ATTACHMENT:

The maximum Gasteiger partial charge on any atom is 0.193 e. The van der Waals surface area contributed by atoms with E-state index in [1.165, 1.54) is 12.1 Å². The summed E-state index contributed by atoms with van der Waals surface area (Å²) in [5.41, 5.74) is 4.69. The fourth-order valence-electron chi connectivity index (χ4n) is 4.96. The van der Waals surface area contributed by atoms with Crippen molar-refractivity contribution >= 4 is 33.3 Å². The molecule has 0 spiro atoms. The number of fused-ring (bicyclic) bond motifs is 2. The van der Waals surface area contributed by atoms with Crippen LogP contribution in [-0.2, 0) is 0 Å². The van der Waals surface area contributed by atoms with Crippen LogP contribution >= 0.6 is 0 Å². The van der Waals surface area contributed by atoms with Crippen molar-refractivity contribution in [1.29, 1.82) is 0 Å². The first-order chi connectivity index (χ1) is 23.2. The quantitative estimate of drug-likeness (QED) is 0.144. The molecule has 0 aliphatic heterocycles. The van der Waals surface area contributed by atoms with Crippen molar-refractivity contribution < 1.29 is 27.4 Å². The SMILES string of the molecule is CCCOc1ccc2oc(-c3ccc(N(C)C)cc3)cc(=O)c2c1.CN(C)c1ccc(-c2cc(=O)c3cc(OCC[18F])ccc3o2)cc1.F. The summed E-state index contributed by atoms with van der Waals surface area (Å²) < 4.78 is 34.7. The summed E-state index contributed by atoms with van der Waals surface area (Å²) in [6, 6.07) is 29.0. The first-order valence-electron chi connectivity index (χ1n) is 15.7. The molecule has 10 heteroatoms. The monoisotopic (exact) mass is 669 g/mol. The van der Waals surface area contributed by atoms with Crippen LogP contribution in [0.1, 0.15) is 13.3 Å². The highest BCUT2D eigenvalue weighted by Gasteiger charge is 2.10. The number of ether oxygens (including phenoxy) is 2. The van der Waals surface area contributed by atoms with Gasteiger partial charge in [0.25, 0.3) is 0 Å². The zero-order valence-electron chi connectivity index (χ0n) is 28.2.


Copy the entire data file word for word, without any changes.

The maximum Gasteiger partial charge on any atom is 0.193 e. The van der Waals surface area contributed by atoms with E-state index in [1.165, 1.54) is 12.1 Å². The summed E-state index contributed by atoms with van der Waals surface area (Å²) in [5.41, 5.74) is 4.69. The fourth-order valence-electron chi connectivity index (χ4n) is 4.96. The van der Waals surface area contributed by atoms with Crippen molar-refractivity contribution >= 4 is 33.3 Å². The molecule has 0 spiro atoms. The number of fused-ring (bicyclic) bond motifs is 2. The van der Waals surface area contributed by atoms with Crippen LogP contribution in [-0.2, 0) is 0 Å². The van der Waals surface area contributed by atoms with Crippen LogP contribution >= 0.6 is 0 Å². The van der Waals surface area contributed by atoms with Crippen molar-refractivity contribution in [1.29, 1.82) is 0 Å². The first-order chi connectivity index (χ1) is 23.2. The quantitative estimate of drug-likeness (QED) is 0.144. The molecule has 0 aliphatic heterocycles. The van der Waals surface area contributed by atoms with Crippen molar-refractivity contribution < 1.29 is 27.4 Å². The SMILES string of the molecule is CCCOc1ccc2oc(-c3ccc(N(C)C)cc3)cc(=O)c2c1.CN(C)c1ccc(-c2cc(=O)c3cc(OCC[18F])ccc3o2)cc1.F. The summed E-state index contributed by atoms with van der Waals surface area (Å²) < 4.78 is 34.7. The summed E-state index contributed by atoms with van der Waals surface area (Å²) in [6, 6.07) is 29.0. The first-order valence-electron chi connectivity index (χ1n) is 15.7. The molecule has 10 heteroatoms. The monoisotopic (exact) mass is 669 g/mol. The van der Waals surface area contributed by atoms with Crippen LogP contribution in [0.1, 0.15) is 13.3 Å². The highest BCUT2D eigenvalue weighted by Gasteiger charge is 2.10. The number of ether oxygens (including phenoxy) is 2. The van der Waals surface area contributed by atoms with Gasteiger partial charge in [0.25, 0.3) is 0 Å². The zero-order valence-electron chi connectivity index (χ0n) is 28.2.